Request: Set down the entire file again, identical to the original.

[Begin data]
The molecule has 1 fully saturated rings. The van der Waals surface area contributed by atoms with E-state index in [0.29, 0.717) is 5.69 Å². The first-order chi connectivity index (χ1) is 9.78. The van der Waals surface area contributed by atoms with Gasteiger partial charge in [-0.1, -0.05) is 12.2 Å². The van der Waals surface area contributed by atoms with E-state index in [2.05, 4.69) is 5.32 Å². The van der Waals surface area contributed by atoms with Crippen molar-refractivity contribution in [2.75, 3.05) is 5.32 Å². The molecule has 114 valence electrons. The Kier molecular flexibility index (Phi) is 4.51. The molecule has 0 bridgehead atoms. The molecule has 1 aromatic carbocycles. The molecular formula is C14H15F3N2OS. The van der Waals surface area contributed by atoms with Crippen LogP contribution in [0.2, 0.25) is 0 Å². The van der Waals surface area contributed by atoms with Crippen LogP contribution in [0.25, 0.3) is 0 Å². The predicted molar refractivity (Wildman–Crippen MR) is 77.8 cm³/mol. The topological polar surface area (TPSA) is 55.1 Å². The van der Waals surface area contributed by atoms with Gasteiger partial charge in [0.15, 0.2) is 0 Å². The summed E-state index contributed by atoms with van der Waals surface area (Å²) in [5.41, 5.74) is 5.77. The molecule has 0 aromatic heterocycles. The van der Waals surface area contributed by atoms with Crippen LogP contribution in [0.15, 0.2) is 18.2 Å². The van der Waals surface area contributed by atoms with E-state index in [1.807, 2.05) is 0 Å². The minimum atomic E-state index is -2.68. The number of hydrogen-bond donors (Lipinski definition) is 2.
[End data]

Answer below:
The molecule has 1 fully saturated rings. The van der Waals surface area contributed by atoms with E-state index in [0.29, 0.717) is 5.69 Å². The first-order chi connectivity index (χ1) is 9.78. The van der Waals surface area contributed by atoms with Gasteiger partial charge in [-0.1, -0.05) is 12.2 Å². The van der Waals surface area contributed by atoms with E-state index in [2.05, 4.69) is 5.32 Å². The van der Waals surface area contributed by atoms with Crippen molar-refractivity contribution in [2.75, 3.05) is 5.32 Å². The molecule has 114 valence electrons. The Kier molecular flexibility index (Phi) is 4.51. The molecule has 0 bridgehead atoms. The molecule has 1 aromatic carbocycles. The molecular formula is C14H15F3N2OS. The van der Waals surface area contributed by atoms with Crippen LogP contribution in [0.2, 0.25) is 0 Å². The van der Waals surface area contributed by atoms with Crippen LogP contribution in [0.25, 0.3) is 0 Å². The predicted molar refractivity (Wildman–Crippen MR) is 77.8 cm³/mol. The topological polar surface area (TPSA) is 55.1 Å². The van der Waals surface area contributed by atoms with Gasteiger partial charge in [0.15, 0.2) is 0 Å². The summed E-state index contributed by atoms with van der Waals surface area (Å²) in [5.41, 5.74) is 5.77. The molecule has 0 aromatic heterocycles. The van der Waals surface area contributed by atoms with Crippen LogP contribution in [0.15, 0.2) is 18.2 Å². The van der Waals surface area contributed by atoms with E-state index in [1.807, 2.05) is 0 Å². The minimum atomic E-state index is -2.68. The number of hydrogen-bond donors (Lipinski definition) is 2.